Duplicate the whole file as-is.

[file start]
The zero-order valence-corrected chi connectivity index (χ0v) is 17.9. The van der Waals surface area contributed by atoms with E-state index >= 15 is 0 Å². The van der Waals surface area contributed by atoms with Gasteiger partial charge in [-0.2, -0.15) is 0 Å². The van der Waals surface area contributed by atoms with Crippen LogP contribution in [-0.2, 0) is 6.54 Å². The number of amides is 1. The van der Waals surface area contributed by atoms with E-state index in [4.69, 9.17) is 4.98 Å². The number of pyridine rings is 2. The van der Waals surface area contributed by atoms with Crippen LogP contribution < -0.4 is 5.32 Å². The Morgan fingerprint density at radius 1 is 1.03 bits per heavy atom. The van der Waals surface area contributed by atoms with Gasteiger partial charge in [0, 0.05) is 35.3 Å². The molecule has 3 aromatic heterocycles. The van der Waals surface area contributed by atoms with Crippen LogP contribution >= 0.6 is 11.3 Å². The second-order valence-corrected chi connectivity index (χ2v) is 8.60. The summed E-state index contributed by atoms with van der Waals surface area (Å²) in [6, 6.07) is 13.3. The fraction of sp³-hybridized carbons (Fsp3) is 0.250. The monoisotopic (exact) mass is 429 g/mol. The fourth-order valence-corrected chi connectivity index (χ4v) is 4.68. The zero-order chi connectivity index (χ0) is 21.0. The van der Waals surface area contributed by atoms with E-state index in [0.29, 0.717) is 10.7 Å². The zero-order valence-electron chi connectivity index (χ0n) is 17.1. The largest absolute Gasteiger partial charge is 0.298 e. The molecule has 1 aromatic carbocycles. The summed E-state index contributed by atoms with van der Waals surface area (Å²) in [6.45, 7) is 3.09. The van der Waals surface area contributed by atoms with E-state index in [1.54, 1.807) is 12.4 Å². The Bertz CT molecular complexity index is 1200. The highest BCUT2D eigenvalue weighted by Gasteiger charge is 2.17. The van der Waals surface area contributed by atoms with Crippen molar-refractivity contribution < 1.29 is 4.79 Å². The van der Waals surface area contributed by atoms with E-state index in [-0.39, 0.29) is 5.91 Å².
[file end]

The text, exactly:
The zero-order valence-corrected chi connectivity index (χ0v) is 17.9. The van der Waals surface area contributed by atoms with E-state index >= 15 is 0 Å². The van der Waals surface area contributed by atoms with Gasteiger partial charge in [-0.2, -0.15) is 0 Å². The van der Waals surface area contributed by atoms with Crippen LogP contribution in [-0.2, 0) is 6.54 Å². The number of amides is 1. The van der Waals surface area contributed by atoms with E-state index in [4.69, 9.17) is 4.98 Å². The number of pyridine rings is 2. The van der Waals surface area contributed by atoms with Crippen LogP contribution < -0.4 is 5.32 Å². The Morgan fingerprint density at radius 1 is 1.03 bits per heavy atom. The van der Waals surface area contributed by atoms with Gasteiger partial charge in [0, 0.05) is 35.3 Å². The molecule has 3 aromatic heterocycles. The van der Waals surface area contributed by atoms with Crippen LogP contribution >= 0.6 is 11.3 Å². The second-order valence-corrected chi connectivity index (χ2v) is 8.60. The summed E-state index contributed by atoms with van der Waals surface area (Å²) in [6, 6.07) is 13.3. The fraction of sp³-hybridized carbons (Fsp3) is 0.250. The monoisotopic (exact) mass is 429 g/mol. The fourth-order valence-corrected chi connectivity index (χ4v) is 4.68. The zero-order chi connectivity index (χ0) is 21.0. The van der Waals surface area contributed by atoms with E-state index in [0.29, 0.717) is 10.7 Å². The zero-order valence-electron chi connectivity index (χ0n) is 17.1. The largest absolute Gasteiger partial charge is 0.298 e. The molecule has 1 aromatic carbocycles. The summed E-state index contributed by atoms with van der Waals surface area (Å²) in [6.45, 7) is 3.09. The van der Waals surface area contributed by atoms with E-state index in [1.54, 1.807) is 12.4 Å². The Bertz CT molecular complexity index is 1200. The highest BCUT2D eigenvalue weighted by Gasteiger charge is 2.17. The van der Waals surface area contributed by atoms with Crippen molar-refractivity contribution < 1.29 is 4.79 Å². The van der Waals surface area contributed by atoms with E-state index in [-0.39, 0.29) is 5.91 Å².